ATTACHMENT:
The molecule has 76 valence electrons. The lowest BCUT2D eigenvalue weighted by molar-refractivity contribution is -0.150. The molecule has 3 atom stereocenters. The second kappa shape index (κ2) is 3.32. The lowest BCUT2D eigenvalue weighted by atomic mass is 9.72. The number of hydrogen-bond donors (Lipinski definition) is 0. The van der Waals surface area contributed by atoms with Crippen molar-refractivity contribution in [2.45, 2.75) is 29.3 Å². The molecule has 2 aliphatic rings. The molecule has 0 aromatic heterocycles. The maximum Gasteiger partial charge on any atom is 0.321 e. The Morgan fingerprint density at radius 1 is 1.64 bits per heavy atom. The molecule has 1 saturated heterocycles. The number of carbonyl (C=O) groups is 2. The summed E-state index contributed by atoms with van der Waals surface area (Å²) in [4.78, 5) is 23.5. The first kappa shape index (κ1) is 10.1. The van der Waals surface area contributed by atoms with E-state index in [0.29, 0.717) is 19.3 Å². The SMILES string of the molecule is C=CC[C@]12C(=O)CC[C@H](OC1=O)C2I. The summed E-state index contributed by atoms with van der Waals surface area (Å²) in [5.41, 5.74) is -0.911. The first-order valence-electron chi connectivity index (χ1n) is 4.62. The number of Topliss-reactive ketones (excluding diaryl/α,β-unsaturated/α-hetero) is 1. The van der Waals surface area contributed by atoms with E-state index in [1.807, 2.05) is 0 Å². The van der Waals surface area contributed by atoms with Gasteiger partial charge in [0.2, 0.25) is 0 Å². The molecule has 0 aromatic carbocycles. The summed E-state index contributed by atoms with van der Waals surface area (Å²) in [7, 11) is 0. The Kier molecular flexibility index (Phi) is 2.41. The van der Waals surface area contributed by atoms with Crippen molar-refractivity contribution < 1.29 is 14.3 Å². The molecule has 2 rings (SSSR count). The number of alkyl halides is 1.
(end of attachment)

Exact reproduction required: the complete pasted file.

The molecule has 76 valence electrons. The lowest BCUT2D eigenvalue weighted by molar-refractivity contribution is -0.150. The molecule has 3 atom stereocenters. The second kappa shape index (κ2) is 3.32. The lowest BCUT2D eigenvalue weighted by atomic mass is 9.72. The number of hydrogen-bond donors (Lipinski definition) is 0. The van der Waals surface area contributed by atoms with Crippen molar-refractivity contribution in [2.45, 2.75) is 29.3 Å². The molecule has 2 aliphatic rings. The molecule has 0 aromatic heterocycles. The maximum Gasteiger partial charge on any atom is 0.321 e. The Morgan fingerprint density at radius 1 is 1.64 bits per heavy atom. The molecule has 1 saturated heterocycles. The number of carbonyl (C=O) groups is 2. The summed E-state index contributed by atoms with van der Waals surface area (Å²) in [4.78, 5) is 23.5. The first kappa shape index (κ1) is 10.1. The van der Waals surface area contributed by atoms with E-state index in [0.29, 0.717) is 19.3 Å². The SMILES string of the molecule is C=CC[C@]12C(=O)CC[C@H](OC1=O)C2I. The summed E-state index contributed by atoms with van der Waals surface area (Å²) in [5.41, 5.74) is -0.911. The first-order valence-electron chi connectivity index (χ1n) is 4.62. The number of Topliss-reactive ketones (excluding diaryl/α,β-unsaturated/α-hetero) is 1. The van der Waals surface area contributed by atoms with E-state index in [1.807, 2.05) is 0 Å². The van der Waals surface area contributed by atoms with Gasteiger partial charge in [0.2, 0.25) is 0 Å². The molecule has 0 aromatic carbocycles. The summed E-state index contributed by atoms with van der Waals surface area (Å²) in [7, 11) is 0. The Kier molecular flexibility index (Phi) is 2.41. The van der Waals surface area contributed by atoms with Crippen molar-refractivity contribution < 1.29 is 14.3 Å². The molecule has 2 rings (SSSR count). The number of alkyl halides is 1.